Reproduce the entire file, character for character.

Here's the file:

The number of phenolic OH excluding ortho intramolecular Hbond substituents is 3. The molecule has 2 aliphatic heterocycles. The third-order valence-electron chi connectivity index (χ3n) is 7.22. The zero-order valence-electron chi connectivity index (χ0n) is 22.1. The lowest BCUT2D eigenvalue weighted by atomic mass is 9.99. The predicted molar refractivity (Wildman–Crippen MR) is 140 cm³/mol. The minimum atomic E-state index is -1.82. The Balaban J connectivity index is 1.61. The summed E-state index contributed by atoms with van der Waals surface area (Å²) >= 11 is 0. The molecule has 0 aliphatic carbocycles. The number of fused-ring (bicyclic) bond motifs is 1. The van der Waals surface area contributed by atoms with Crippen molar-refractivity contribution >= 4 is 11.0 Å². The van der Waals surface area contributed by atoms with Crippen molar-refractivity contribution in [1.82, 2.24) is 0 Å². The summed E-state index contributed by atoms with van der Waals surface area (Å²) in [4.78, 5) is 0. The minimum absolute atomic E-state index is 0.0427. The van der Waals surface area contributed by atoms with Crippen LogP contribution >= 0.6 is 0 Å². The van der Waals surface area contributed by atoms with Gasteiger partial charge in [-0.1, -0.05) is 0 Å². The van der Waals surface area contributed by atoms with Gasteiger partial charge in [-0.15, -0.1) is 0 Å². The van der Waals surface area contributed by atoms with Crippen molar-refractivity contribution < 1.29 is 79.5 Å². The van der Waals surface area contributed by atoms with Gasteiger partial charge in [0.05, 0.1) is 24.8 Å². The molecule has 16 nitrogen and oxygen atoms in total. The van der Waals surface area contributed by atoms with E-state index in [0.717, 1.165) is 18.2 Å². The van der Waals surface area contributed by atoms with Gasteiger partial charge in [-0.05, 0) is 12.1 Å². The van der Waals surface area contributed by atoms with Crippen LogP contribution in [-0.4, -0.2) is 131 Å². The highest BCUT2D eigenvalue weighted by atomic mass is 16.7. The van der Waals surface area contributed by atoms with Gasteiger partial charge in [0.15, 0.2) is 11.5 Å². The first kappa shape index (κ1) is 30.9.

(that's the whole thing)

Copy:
The number of phenolic OH excluding ortho intramolecular Hbond substituents is 3. The molecule has 2 aliphatic heterocycles. The third-order valence-electron chi connectivity index (χ3n) is 7.22. The zero-order valence-electron chi connectivity index (χ0n) is 22.1. The lowest BCUT2D eigenvalue weighted by atomic mass is 9.99. The predicted molar refractivity (Wildman–Crippen MR) is 140 cm³/mol. The minimum atomic E-state index is -1.82. The Balaban J connectivity index is 1.61. The summed E-state index contributed by atoms with van der Waals surface area (Å²) >= 11 is 0. The molecule has 0 aliphatic carbocycles. The number of fused-ring (bicyclic) bond motifs is 1. The van der Waals surface area contributed by atoms with Crippen molar-refractivity contribution >= 4 is 11.0 Å². The van der Waals surface area contributed by atoms with Crippen molar-refractivity contribution in [1.82, 2.24) is 0 Å². The summed E-state index contributed by atoms with van der Waals surface area (Å²) in [4.78, 5) is 0. The minimum absolute atomic E-state index is 0.0427. The van der Waals surface area contributed by atoms with Crippen LogP contribution >= 0.6 is 0 Å². The van der Waals surface area contributed by atoms with Gasteiger partial charge in [-0.1, -0.05) is 0 Å². The van der Waals surface area contributed by atoms with Gasteiger partial charge in [-0.15, -0.1) is 0 Å². The van der Waals surface area contributed by atoms with Crippen molar-refractivity contribution < 1.29 is 79.5 Å². The van der Waals surface area contributed by atoms with Gasteiger partial charge in [0.05, 0.1) is 24.8 Å². The molecule has 16 nitrogen and oxygen atoms in total. The van der Waals surface area contributed by atoms with E-state index in [0.717, 1.165) is 18.2 Å². The van der Waals surface area contributed by atoms with Gasteiger partial charge in [-0.05, 0) is 12.1 Å². The van der Waals surface area contributed by atoms with Crippen LogP contribution in [-0.4, -0.2) is 131 Å². The highest BCUT2D eigenvalue weighted by atomic mass is 16.7. The van der Waals surface area contributed by atoms with Gasteiger partial charge in [0.15, 0.2) is 11.5 Å². The first kappa shape index (κ1) is 30.9.